I missed some of the nature walks for the sake of catching up on the full manuscripts I needed to read for later in the week, but I never missed an opportunity to travel with the gang down to the Pump to get online. This is where we were gathered late in the week when Tim received the Very Good News he has alluded to elsewhere, which a large group of us celebrated with a bottle of the Pump's best sparkling white (the closest thing they had to champagne). Way to go, Tim!

This is also where, on our last day, the SF-readin' bartender Russell bought a round of shots for Toby and me. Stormclouds—amaretto, 151, and a splash of Bailey's. This looks like a swirling brown gas giant in a shotglass, and it goes down very easy. Yum.

Evenings the routine varied. We tried new restaurants on the nights when restaurants were open, which mostly meant the weekends. The Kelleys Island Wine Co. gets the nod for the best food on the island (next to Marvin's!), and I developed quite a fondness for their Glacial White. We went there twice. Less successful was our evening at the island's brewpub, where we attempted to conceal the sour faces elicited by what Tim, I believe, eventually dubbed their "Gherkinbrau." It was only the waiter standing behind me, rubbing my shoulders without permission, that pressured me into ordering a second pint.

Other memorable evenings included the Monday night reception at the Eagle's nest, with delicious sandwiches and finger foods provided by Robin, at which I was finally inveigled into telling the story of my Canadian felony arrest. It was a little scary without Laura there to tap my elbow when I started digressing and losing the audience, but it seemed to go well enough, and I got through the story in less than an hour. Then there was the evening we watched Memento on VHS, and the evening we played Balderdash (zumbooruk, anyone?) and I repeatedly fell for Tim's definitions. But that was okay, because he falling for mine. We were each other's bitches. And Toby probably had the best quip/definition of the evening:

facula  n.  vampires with tenure
Oh, what else is there to reminisce about? Chance and I vandalizing people's Wikipedia entries at the Pump. All the terrible titles we came up with to replace Greg's Damn Norse Novel. (He will never come to a workshop again without a title for his novel!) The night we heard a woman screaming and our investigation led us to discover a bonfire party a couple of lots away (and shattered Charlie's hopes of scoring another point toward the Order of the Chordate). The fractured rock floor of one nearby lagoon that looked like a deliberate parquet assemblage. All the off-color puns on Sandra's Wondjina. The Boy Wizard Love Association. Throwing sticks to rescue the soccer ball from the tree. Staying up late and drinking beer. Charlie's graphic imitation of Paul's physical reaction to the greasy buffalo wings at the Pump. Paul reading dictionary definitions of words incorporating our names. (Toby jar!) And lots of beer. Insane quantities of beer. In fact, I don't think I've ever drunk as much beer in a week as I did at Blue Heaven. (I came back eight pounds heavier to prove it.)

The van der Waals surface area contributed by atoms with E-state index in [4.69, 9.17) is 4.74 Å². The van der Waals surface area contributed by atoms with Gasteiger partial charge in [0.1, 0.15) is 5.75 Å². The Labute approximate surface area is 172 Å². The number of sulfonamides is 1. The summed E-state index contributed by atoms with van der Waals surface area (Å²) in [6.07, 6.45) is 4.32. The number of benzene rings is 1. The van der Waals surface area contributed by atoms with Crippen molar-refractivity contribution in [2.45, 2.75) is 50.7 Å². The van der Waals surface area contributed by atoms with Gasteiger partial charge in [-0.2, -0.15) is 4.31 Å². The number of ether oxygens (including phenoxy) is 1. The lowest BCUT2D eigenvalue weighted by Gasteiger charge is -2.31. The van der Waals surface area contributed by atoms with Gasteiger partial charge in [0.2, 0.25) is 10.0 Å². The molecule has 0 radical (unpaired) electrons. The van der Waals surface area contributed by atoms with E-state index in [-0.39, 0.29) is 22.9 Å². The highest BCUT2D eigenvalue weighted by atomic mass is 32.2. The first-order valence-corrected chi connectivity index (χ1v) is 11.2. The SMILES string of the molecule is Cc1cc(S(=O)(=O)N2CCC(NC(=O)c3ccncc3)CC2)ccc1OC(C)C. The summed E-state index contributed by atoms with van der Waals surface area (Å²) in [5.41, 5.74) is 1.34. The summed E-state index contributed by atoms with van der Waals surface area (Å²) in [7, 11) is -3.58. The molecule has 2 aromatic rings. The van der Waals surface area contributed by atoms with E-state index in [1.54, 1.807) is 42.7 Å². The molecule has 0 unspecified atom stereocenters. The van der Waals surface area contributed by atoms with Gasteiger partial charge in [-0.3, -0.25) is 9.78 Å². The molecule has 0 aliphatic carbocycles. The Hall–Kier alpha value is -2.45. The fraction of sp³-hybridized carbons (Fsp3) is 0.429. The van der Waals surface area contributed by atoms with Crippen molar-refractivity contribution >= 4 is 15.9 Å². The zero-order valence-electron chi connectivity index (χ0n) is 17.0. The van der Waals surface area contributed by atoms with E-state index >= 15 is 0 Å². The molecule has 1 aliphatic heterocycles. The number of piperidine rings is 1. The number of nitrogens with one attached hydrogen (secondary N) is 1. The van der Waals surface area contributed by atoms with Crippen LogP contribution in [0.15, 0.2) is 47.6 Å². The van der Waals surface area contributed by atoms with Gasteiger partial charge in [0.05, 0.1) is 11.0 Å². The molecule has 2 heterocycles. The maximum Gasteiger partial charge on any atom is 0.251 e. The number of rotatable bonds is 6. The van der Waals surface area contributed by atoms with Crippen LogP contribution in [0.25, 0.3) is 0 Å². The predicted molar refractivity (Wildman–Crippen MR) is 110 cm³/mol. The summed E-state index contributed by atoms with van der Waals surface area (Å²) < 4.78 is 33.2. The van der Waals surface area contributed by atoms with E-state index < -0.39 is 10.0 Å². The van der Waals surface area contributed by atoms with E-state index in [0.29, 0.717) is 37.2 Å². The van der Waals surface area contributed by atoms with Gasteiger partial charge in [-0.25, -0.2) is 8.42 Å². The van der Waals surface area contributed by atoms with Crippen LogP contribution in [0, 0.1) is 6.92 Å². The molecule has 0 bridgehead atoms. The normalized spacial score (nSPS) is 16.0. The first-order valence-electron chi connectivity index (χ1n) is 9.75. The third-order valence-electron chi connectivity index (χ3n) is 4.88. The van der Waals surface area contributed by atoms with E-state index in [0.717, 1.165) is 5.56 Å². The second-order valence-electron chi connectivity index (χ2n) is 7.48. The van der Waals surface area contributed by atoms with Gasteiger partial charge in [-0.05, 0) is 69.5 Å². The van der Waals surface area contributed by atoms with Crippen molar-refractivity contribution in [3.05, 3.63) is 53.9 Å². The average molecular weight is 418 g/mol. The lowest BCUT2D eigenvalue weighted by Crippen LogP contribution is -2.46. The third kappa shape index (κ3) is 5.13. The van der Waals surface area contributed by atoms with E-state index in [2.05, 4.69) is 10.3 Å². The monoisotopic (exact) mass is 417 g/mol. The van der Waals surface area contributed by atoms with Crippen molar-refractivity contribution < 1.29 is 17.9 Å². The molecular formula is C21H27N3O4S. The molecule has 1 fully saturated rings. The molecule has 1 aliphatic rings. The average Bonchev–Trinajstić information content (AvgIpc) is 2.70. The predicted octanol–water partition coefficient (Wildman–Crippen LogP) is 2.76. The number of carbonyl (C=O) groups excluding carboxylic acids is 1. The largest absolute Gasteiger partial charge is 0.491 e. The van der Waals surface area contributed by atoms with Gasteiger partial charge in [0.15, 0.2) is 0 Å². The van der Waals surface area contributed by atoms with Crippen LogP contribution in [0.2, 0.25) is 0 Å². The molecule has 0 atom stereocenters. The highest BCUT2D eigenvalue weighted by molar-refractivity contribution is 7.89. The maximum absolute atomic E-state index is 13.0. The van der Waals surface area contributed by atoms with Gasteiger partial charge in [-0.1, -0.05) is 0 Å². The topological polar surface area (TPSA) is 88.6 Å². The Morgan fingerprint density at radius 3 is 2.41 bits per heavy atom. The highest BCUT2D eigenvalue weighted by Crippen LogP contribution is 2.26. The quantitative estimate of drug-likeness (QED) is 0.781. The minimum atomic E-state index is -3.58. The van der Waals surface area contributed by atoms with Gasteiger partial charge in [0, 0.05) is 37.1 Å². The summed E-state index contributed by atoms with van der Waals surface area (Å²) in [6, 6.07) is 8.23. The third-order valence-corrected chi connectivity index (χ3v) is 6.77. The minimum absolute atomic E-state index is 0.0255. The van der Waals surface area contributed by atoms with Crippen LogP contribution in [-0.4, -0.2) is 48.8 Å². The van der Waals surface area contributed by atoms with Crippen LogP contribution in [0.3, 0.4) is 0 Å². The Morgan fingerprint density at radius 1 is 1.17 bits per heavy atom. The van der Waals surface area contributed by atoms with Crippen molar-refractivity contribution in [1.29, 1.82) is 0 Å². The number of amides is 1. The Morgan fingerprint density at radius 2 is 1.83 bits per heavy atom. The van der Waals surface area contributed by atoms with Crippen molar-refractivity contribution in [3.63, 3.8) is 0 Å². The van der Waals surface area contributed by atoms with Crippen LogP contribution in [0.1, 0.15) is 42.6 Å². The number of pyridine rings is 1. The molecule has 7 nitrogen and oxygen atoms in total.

And the people. Everyone there was wonderful—Brenda bring a paradoxical ray of sunshine from the Pacific Northwest; Chance who can cut you down to size with a word and make you like her for it; Charlie who despite his worried only woke me up one with his snoring; Greg with his love of Norse mythology, karate and prog rock; Mary whom I've known the longest by far, with whom I attended Clarion those 21 short years ago; Paul with an ever-ready quip; Sandra who puts the lie to any stereotypes of military women; Sarah with the perennial smile, who can consume a startling amount of beer for someone so thin; Tim who despite his scarily formidable writing chops is a great, funny, regular guy; and Toby, who tells a mean story too and who's more winningly analytical about marketing than anyone I've met.

And we can't forget Marvin, who had us all rolling with his stories of being mistaken for Al Roker. And did I mention his food?

In short, the only thing wrong with Blue Heaven was that my wife and dog weren't there. And that, to paraphrase Greg, we're all so scattered around the country now that it's over. Big ditto on how stupid that is.

Thanks for listening. Now I can get back to work on real writing. Bort!

Some other Blue Heaven 2006 roundups:

My contribution to the May CD Mix of the Month Club was Finest Worksongs.

Includes uncredited sound clips from Glengarry Glen Ross, Friday, Office Space, EuroTrip, Joe vs. the Volcano, Robocop, The Italian Job (original version), 9 to 5, 24, Lost in Space (TV series), and Frankie Goes to Hollywood's Welcome to the Pleasuredome.

(The story so far.)

Blue language

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Though I've been involved with local writers' group on and off in the time since, I hadn't attended a formal away-from-home writing workshop for nearly 21 years—well over half a lifetime, and all of my professional writing career. So it was with excitement and some trepidation early this year that I accepted Charles Coleman Finlay's invitation to attend Blue Heaven 2006 on Kelleys Island, off the Ohio shore of Lake Erie.